I did lose it a bit my first trip out of the ambulance. We saw the director of my daughters’ school walking dazedly in the street in front of my house. I got out to talk to her about Issa, who apparently was still at school. She told me not to worry that they would stay with her as long as needed. I thanked her, then turned to get back into the ambulance when I saw my good friend Chris (not my wife) standing in front of my house with his wife, crying. He approached me and grabbed me in a big hug and I broke. I started bawling right there in front of everyone. He hugged me for a few moments until I was able to regain my composure. I climbed back into the ambulance to help with my wife.
You can read some more of the ambulance story in Chris’s posts, but for me everything was kinda a blur so I don’t remember as much detail as she did.
The next thing I remember is the fire chief informing us that they could not revive Sam, but when we were ready they would cordon off a section of our front lawn for us to say goodbye, away from prying eyes. When Chris was able to handle it, we left the ambulance and walked toward the area the firemen had laid Sam. She was wrapped in a tarp lying completely still on the front lawn. As we approached her, a fireman approached Chris and started talking to her. I don’t know what he said, because I was tunnel vision on Sam’s body. I saw my friend Chris approach and hold my shoulders as I started to sob. I saw my Father in law Mike grab Christina and wrap his arms around her as she started to wail again.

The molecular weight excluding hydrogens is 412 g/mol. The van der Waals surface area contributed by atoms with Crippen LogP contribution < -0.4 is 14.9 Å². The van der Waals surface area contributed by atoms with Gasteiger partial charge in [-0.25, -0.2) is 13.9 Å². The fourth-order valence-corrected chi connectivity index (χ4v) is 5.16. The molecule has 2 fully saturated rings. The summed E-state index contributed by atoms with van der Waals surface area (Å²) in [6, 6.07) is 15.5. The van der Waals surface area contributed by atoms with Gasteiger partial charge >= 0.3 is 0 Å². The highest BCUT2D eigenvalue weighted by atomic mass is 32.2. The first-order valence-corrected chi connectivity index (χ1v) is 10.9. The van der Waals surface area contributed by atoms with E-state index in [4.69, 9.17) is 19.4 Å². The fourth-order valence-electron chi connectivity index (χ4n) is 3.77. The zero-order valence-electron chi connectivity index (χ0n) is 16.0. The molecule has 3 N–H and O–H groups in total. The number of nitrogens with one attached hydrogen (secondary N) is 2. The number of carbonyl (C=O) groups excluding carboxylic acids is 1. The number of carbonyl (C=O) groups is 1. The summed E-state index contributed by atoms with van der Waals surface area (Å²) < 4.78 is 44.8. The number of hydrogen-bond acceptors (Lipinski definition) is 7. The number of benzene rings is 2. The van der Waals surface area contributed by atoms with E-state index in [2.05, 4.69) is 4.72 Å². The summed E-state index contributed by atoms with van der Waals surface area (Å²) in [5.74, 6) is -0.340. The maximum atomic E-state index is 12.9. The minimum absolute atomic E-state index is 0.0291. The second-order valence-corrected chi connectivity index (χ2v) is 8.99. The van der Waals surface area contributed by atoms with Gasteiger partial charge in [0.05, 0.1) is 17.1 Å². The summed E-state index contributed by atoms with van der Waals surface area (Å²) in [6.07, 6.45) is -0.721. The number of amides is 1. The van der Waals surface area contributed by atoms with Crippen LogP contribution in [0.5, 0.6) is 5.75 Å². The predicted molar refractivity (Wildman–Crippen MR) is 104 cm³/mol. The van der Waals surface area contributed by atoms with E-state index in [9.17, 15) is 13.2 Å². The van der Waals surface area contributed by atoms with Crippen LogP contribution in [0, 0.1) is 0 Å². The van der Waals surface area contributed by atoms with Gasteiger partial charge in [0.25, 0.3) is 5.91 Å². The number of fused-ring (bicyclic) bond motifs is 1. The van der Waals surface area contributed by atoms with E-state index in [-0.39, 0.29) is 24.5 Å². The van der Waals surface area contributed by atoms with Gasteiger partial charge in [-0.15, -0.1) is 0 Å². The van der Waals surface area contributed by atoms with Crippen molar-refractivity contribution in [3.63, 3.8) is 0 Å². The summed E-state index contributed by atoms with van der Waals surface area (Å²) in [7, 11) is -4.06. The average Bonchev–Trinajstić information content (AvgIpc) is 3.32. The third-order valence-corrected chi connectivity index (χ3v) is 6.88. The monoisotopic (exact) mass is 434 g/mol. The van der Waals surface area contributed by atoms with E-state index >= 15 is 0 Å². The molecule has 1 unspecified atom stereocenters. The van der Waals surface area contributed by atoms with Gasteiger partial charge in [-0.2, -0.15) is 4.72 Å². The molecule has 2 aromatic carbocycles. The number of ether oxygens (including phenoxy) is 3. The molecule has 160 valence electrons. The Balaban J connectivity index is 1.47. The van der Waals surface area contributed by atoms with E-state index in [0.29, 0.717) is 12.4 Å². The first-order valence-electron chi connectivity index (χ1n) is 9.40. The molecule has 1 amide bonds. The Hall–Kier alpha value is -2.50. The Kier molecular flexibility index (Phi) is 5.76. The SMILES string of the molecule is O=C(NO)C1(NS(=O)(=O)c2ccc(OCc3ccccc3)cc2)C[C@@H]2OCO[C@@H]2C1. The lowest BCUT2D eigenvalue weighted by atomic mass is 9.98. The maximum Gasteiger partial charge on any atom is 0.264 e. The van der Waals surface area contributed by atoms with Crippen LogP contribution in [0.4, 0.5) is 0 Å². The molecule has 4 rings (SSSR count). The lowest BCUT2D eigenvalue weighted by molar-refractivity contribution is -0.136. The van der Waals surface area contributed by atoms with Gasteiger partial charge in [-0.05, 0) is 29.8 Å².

Friends, it is at this moment that the dam holding back my emotions broke. I fell to the ground and started crying that cry that has no tears, just raw emotion spewing forth. I felt my FIL grab me in a hug and I started screaming that I was so sorry I couldn’t get her out.
“I tried to get to her. I swear I did.”
I don’t know that I will ever be able to forgive myself for my actions on that day. I don’t know that I agree with all of my friends and family who say I did the right thing getting out. I don’t know that I will ever feel deserving of a love like Sam gave to me. I hope one day to be able to get over these feelings, but for now…